Dragged Across Concrete

Dragged Across Concrete
Dragged Across Concrete
Directed by S. Craig Zahler
Starring Mel Gibson, Vince Vaughn, Tory Kittles, Jennifer Carpenter and Don Johnson
In UK Cinemas April 19th, 2019

by Joanna Orland

It’s acceptable for a movie to feature racist characters, but when the line between the characters and the film itself is blurred as much as it is in Dragged Across Concrete, the content becomes troublesome. Is S. Craig Zahler’s latest merely a depiction or commentary of casual right-wing racism, or is it just racist? The director refuses to take an outright stance in this film which is dangerous territory in today’s political climate, with white nationalism on the rise. While the film features black hero characters such as Henry (Kittles), they are not characterized as generously as the white, right-wing cops played by Gibson and Vaughn. Not only is unequal screen time given, which is fair enough due to lesser known casting choices, but Henry and his friend Biscuit are featured as stereotypes. Ridgeman (Gibson) and Lurasetti (Vaughn) are given complex reasons for their actions. And while Lurasetti is shown to have a black girlfriend, she doesn’t seem to question his overt racism – the racism of a police officer who was filmed on duty in a violent racist act.

And then there’s the misogyny. Again, the characters themselves are obviously misogynist. To the point where in one early scene I nearly expected Ridgeman to refer to a naked woman as “Sugar Tits”. The one “positive” female of the film is Kelly (Carpenter); a mother who is emotionally struggling to return to work after an extended maternity leave. Even the depiction of her mental state and maternal aspects are portrayed through a male gaze, belittling and offensive from the female perspective. And this is the positive female character of the film.

As troubling as the racism and misogyny are in Dragged Across Concrete, the film is not without knowing what it’s doing. The dialogue can often be so meta, you could think you were watching the openly conservative real life actors chatting about their lives on-screen. The prime example of this is a scene between Ridgeman and Lusaretti – two policemen being reprimanded for getting caught on film being racist in an arrest – and their superior Lt. Calvert (Johnson) as they discuss how the media and society is so quick to judge and punish people for politically insensitive behaviour. The Mel-ephant in the room is addressed as Mel Gibson in particular rants about this judgement, his refusal to play the game, and his years of being left behind and punished for being true to his values. He may as well have looked at the camera and winked as he said, “I don’t politick and I don’t change with the times.” The dialogue is so obviously knowing, but also the casting of Mel Gibson heightens this to the extreme. It feels as though no other actor could have so legitimately played Ridgeman as his self-inflicted plight mirrors that of Gibson’s.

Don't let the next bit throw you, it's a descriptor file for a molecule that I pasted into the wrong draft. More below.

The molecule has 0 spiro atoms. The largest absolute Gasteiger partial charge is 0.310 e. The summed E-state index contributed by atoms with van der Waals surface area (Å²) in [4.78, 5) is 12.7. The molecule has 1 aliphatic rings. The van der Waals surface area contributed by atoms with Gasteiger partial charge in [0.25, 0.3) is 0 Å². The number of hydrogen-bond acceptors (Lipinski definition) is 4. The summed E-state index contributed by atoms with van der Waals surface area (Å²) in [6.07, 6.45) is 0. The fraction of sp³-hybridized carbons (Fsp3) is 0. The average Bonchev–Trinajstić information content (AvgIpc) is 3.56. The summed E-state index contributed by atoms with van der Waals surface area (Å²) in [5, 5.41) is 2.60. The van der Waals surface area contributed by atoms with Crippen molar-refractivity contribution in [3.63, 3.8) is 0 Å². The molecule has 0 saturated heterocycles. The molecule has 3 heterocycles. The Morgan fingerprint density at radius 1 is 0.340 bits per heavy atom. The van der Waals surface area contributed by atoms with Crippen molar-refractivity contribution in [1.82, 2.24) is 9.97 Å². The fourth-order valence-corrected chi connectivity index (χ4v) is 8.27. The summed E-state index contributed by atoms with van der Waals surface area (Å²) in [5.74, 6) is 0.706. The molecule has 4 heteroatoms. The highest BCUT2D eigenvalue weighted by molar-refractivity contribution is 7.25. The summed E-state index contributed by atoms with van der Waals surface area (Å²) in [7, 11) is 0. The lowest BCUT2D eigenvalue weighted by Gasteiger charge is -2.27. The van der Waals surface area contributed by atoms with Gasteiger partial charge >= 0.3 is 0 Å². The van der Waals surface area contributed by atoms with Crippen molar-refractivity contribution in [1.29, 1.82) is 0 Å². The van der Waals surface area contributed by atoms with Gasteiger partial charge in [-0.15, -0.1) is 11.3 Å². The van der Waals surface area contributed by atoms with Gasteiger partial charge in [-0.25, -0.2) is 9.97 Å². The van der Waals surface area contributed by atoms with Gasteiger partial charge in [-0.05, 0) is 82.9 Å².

The bitterness towards the new liberal order by these middle-aged white men who feel left behind goes on and on throughout Dragged Across Concrete. They make flippant comments on race, gender, sexuality – anything that would provoke a liberal. I nearly choked when Vaughn delivered the line, “Every Martin Luther King Day, I order a cup of dark roast.” The lines are delivered without irony, without sarcasm, so cold and matter-of-fact, it is genuinely hard to separate the character from the filmmaker. A filmmaker who in the past has been accused of demonizing and belittling minorities (Bone Tomahawk, Brawl in Cell Block 99), with the term “Maga-bait” being mentioned in the same breath as his films. But S. Craig Zahler is such a good filmmaker, it’s hard to believe that he is doing this for any other reason other than to provoke his audience, to open up the topic to discussion and pay homage to a genre of B-movie and exploitative filmmaking that someone like Quentin Tarantino has also mined for provocative content.

Whereas Tarantino’s scripts feel more like an over-the-top parody of the genre, Zahler is very serious in his portrayals. His style continues to be overly long, tension-building scenes, with a level of graphic violence more horrible than the average film, with a payoff at the end that has been worth the endurance test. And with Dragged Across Concrete, for all of its many many flaws, Zahler again succeeds in building tension through the tedium, justifying very unforgiving casting choices, being just ambiguous enough in his views, and delivering a finale that exceeds expectations. I feel conflicted; but maybe that’s the point?


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